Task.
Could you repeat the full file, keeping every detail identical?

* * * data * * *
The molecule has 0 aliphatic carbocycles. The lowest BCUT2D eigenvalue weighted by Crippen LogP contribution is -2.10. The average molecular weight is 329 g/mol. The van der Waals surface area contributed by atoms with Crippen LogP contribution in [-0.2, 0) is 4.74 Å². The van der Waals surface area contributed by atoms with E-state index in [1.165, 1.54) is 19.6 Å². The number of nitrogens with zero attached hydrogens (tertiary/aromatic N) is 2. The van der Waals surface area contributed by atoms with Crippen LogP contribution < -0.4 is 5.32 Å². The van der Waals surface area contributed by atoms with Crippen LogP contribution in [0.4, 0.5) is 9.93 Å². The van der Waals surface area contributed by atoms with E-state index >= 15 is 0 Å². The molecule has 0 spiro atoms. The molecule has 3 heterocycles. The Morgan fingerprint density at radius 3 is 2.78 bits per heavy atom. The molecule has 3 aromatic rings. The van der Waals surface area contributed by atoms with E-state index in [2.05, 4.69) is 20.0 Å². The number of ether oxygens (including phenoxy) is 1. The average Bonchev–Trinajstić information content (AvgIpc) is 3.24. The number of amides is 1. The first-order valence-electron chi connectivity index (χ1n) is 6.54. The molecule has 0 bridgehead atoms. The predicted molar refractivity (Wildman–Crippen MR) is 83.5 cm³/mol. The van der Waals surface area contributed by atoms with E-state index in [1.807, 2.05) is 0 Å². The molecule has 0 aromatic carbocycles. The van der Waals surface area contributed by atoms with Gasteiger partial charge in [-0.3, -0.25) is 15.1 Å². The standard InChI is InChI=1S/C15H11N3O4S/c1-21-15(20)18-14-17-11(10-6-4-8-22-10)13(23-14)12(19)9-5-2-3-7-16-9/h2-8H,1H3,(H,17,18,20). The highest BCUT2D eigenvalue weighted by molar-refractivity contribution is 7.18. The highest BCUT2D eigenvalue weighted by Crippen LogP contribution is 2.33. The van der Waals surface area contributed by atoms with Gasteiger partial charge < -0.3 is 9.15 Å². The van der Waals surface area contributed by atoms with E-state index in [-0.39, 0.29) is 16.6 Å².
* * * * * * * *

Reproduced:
The molecule has 0 aliphatic carbocycles. The lowest BCUT2D eigenvalue weighted by Crippen LogP contribution is -2.10. The average molecular weight is 329 g/mol. The van der Waals surface area contributed by atoms with Crippen LogP contribution in [-0.2, 0) is 4.74 Å². The van der Waals surface area contributed by atoms with E-state index in [1.165, 1.54) is 19.6 Å². The number of nitrogens with zero attached hydrogens (tertiary/aromatic N) is 2. The van der Waals surface area contributed by atoms with Crippen LogP contribution < -0.4 is 5.32 Å². The van der Waals surface area contributed by atoms with Crippen LogP contribution in [0.4, 0.5) is 9.93 Å². The van der Waals surface area contributed by atoms with E-state index >= 15 is 0 Å². The molecule has 0 spiro atoms. The molecule has 3 heterocycles. The Morgan fingerprint density at radius 3 is 2.78 bits per heavy atom. The molecule has 3 aromatic rings. The van der Waals surface area contributed by atoms with E-state index in [2.05, 4.69) is 20.0 Å². The number of ether oxygens (including phenoxy) is 1. The average Bonchev–Trinajstić information content (AvgIpc) is 3.24. The number of amides is 1. The first-order valence-electron chi connectivity index (χ1n) is 6.54. The molecule has 0 bridgehead atoms. The predicted molar refractivity (Wildman–Crippen MR) is 83.5 cm³/mol. The van der Waals surface area contributed by atoms with E-state index in [1.807, 2.05) is 0 Å². The molecule has 0 aromatic carbocycles. The van der Waals surface area contributed by atoms with Gasteiger partial charge in [-0.3, -0.25) is 15.1 Å². The standard InChI is InChI=1S/C15H11N3O4S/c1-21-15(20)18-14-17-11(10-6-4-8-22-10)13(23-14)12(19)9-5-2-3-7-16-9/h2-8H,1H3,(H,17,18,20). The highest BCUT2D eigenvalue weighted by molar-refractivity contribution is 7.18. The highest BCUT2D eigenvalue weighted by Crippen LogP contribution is 2.33. The van der Waals surface area contributed by atoms with Gasteiger partial charge < -0.3 is 9.15 Å². The van der Waals surface area contributed by atoms with E-state index in [-0.39, 0.29) is 16.6 Å².